The English Soap Company – good clean business
From starting in a kitchen in 2000, to now employing nearly 50 people in the heart of the Wealden countryside, the award-winning English Soap Company has grown to become one of the UK’s premier soap manufacturers, with a large international presence in the US, Australia and even Japan, winning awards such as Export Award at the Insider Made in the South East Awards 2020.
What does it take? Oliver Butts, Managing Director, reveals all including its collaboration with world-famous Royal Botanic Gardens, Kew.
The English Soap Company
Finding the right mould
Founder of The English Soap Company and Oliver’s father, Bob Butts had a background in computing. This earned him a PhD and enabled him to build a successful business by working on innovative programmes for industrial control systems. After selling the business, Bob was looking for a new challenge, and as Oliver goes on to explain: ‘He discovered some old soap moulds, and wondered how easy it was to make soap. I used to see him working refining and enjoying the experimentation, with the kitchen looking like an alchemist’s laboratory.’
‘He was a perfectionist. He bought over 150 different moulds and experimented with the shapes to find out what was commercially viable. My dad was finding a way to perfect soap. What perfumes, what processes work… even different sizes. What market is there for a dinosaur-shaped bar? It was all R&D in my dad’s own way.’
‘My dad’s ambition was to launch his own brand, and it took time to find the right combinations. He realised that to make soap properly, you need to buy some industrial equipment. Small scale is cute, but to do it properly and make it viable, he moved the business from the kitchen to a modern unit in Waldron, near Heathfield.’
Cleaning up the market
By combining modern technology with traditional methods, Bob Butts had found a way to create premium quality soap and build a successful business. The English Soap Company was founded on the principle of creating the best product for its customers, and in the world of soap that meant good packaging, great fragrances and competitive prices.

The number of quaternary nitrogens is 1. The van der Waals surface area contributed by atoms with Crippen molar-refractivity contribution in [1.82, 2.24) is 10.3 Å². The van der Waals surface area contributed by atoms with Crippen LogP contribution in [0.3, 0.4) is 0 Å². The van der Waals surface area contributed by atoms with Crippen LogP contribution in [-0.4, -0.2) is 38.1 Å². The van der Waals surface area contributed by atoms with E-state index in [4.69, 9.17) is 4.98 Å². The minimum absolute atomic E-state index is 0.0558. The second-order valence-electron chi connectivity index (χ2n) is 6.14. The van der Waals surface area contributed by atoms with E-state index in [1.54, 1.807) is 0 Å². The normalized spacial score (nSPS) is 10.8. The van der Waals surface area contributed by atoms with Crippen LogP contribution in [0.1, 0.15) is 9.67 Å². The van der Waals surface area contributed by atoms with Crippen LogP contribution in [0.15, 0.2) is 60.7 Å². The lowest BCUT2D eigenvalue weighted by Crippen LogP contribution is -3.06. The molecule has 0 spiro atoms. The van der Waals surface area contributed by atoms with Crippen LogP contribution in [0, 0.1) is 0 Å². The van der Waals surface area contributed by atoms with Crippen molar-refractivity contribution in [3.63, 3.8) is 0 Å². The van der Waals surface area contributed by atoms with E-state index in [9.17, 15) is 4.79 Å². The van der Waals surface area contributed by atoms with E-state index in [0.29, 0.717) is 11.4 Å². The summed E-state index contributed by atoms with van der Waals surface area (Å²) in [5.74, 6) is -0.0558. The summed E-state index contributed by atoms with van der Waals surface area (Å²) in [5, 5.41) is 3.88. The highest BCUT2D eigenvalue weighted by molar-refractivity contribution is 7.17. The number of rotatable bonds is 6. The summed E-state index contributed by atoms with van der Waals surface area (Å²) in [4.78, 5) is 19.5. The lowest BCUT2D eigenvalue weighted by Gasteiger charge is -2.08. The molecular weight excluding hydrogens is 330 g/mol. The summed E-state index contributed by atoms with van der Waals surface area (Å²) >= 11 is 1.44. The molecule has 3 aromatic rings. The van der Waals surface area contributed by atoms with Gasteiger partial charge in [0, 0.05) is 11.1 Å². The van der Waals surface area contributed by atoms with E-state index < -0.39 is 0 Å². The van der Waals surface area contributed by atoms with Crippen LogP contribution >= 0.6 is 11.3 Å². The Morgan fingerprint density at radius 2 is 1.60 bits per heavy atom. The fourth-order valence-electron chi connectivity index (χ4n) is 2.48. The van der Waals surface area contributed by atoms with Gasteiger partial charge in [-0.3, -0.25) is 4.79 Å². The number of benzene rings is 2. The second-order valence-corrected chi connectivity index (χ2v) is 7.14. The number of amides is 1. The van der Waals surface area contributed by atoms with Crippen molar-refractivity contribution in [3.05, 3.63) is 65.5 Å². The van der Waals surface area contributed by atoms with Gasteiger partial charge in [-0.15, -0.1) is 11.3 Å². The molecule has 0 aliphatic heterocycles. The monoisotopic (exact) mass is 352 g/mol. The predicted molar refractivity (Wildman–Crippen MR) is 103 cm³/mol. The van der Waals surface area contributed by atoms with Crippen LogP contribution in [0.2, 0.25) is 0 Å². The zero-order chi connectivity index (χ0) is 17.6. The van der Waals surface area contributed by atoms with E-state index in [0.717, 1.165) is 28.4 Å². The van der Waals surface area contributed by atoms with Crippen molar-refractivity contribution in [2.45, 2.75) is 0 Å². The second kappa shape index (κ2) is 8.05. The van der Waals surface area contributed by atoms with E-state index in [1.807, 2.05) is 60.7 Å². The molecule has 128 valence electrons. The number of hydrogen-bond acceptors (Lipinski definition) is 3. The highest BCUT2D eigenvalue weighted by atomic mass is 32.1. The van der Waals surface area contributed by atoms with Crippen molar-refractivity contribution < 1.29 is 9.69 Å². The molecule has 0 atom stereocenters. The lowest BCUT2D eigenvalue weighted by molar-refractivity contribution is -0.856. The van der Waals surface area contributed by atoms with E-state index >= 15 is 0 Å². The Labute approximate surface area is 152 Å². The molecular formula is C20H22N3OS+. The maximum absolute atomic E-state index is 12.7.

Oliver came into the business at a critical time in the late 2000s, taking on the role of Managing Director, working closely with his father, mother and his wife Ailsa. ‘At the beginning, we found big demand for English products within America, Australia and New Zealand, which helped us grow, but both with English Soap Company and Christina May (its white label manufacturing arm), or offer is about the entire experience, understanding our customers and exceeding their expectations
‘When we began this business, we didn’t know a soap decorated with the Sussex countryside would sell better than one with Big Ben in the UK, but vice versa internationally. When we entered the Taiwanese market, did we expect Frankincense and Myrrh, a Christmas best seller, to become a year-round success in Asia? No, but that is a part of the fun.
‘It takes work to adapt and find markets, but the quality of our product and our family values that ensure we have new and repeat business.’
Based in Waldron, the English Soap Company has grown its manufacturing base from a team of two to a team of 45. Being local has its benefits, but critically, having space to grow has allowed the business to solidify and increase output. According to Oliver: ‘Things run at a nice pace around here, and my family have always been based in the local area.
‘Logistically speaking, sending a pallet of soap from rural East Sussex isn’t that much different from sending it from an industrial estate in Croydon.’